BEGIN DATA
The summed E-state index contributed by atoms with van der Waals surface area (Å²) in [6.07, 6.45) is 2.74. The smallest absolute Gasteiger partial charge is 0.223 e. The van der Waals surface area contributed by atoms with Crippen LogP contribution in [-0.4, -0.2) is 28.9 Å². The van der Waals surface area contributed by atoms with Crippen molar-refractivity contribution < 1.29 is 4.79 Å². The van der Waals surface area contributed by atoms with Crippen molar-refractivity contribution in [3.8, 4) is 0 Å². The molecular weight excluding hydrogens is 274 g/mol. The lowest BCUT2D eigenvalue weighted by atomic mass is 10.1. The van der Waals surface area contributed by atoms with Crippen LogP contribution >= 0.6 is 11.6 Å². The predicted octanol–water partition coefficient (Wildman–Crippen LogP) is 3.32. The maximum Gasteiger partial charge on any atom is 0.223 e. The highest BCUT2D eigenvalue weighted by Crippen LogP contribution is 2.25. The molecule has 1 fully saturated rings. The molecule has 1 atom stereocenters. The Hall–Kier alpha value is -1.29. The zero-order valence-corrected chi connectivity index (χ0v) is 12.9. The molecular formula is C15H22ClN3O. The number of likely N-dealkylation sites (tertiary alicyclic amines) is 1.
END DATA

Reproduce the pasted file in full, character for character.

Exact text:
The summed E-state index contributed by atoms with van der Waals surface area (Å²) in [6.07, 6.45) is 2.74. The smallest absolute Gasteiger partial charge is 0.223 e. The van der Waals surface area contributed by atoms with Crippen LogP contribution in [-0.4, -0.2) is 28.9 Å². The van der Waals surface area contributed by atoms with Crippen molar-refractivity contribution < 1.29 is 4.79 Å². The van der Waals surface area contributed by atoms with Crippen molar-refractivity contribution in [3.8, 4) is 0 Å². The molecular weight excluding hydrogens is 274 g/mol. The lowest BCUT2D eigenvalue weighted by atomic mass is 10.1. The van der Waals surface area contributed by atoms with Crippen LogP contribution >= 0.6 is 11.6 Å². The predicted octanol–water partition coefficient (Wildman–Crippen LogP) is 3.32. The maximum Gasteiger partial charge on any atom is 0.223 e. The highest BCUT2D eigenvalue weighted by Crippen LogP contribution is 2.25. The molecule has 1 fully saturated rings. The molecule has 1 atom stereocenters. The Hall–Kier alpha value is -1.29. The zero-order valence-corrected chi connectivity index (χ0v) is 12.9. The molecular formula is C15H22ClN3O. The number of likely N-dealkylation sites (tertiary alicyclic amines) is 1.